The Civil Rights Act of 1964: The Passage of the Law That Ended Racial Segregation

By Robert D. Loevy; Hubert H. Humphrey et al. | Go to book overview

It has been argued that Martin Luther King, Jr., and his associates had an unspoken strategy of using nonviolent demonstrations to deliberately provoke attacks from violence- prone white southern officials and white segregationist mobs. It was well known to King and his associates, so the argument goes, that it was the opposition white violence that would attract widespread and sympathetic media coverage of their activities.

Whether or not King and his associates had such an unspoken strategy, their efforts resulted in the media coverage they needed. The civil rights movement thus became one of the most publicized events in United States history. It set the stage for the Civil Rights Act of 1964 to be one of the most extensively publicized legislative battles in United States history.

In June of 1963, following particularly violent demonstrations and counter-demonstrations in Birmingham, Alabama, President Kennedy sent a very strong civil rights bill to Congress designed to end all racial segregation in places of public accommodation (hotels, motels, restaurants, etc.). 42 Due to the awesome power of the southern Democrats, particularly in the Senate, a major civil rights bill had not been enacted in Congress since the aftermath of the Civil War. A great legislative showdown was about to begin. 43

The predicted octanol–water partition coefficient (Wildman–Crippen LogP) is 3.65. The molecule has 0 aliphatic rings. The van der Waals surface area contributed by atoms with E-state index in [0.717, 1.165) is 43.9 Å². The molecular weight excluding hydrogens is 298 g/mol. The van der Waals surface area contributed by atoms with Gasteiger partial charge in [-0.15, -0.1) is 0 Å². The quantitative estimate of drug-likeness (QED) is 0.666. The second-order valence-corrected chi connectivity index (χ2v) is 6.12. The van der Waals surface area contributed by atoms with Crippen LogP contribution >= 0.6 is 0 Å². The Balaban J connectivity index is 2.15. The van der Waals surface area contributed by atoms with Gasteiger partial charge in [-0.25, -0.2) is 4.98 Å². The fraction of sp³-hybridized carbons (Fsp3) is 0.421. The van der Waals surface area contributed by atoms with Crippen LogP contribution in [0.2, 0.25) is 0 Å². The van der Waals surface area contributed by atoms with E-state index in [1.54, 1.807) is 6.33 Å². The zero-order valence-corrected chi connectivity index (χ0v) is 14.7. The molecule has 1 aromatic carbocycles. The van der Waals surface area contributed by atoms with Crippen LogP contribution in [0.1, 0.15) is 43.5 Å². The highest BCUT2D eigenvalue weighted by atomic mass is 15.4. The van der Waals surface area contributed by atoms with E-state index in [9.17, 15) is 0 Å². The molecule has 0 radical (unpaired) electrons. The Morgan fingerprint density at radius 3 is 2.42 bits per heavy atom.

NOTES
1.
For discussion of the 13th, 14th, and 15th Amendments, with selections from congressional debates on these amendments, see Bernard Schwartz, Statutory History of the United States: Civil Rights ( New York: Chelsea House, 1970), Part I, pp. 3-439.
2.
For discussion with selections from congressional debates on the various civil rights acts of the 1870s, see Schwartz, Statutory History of the United States: Civil Rights, Part I, pp. 443-799.

-42-

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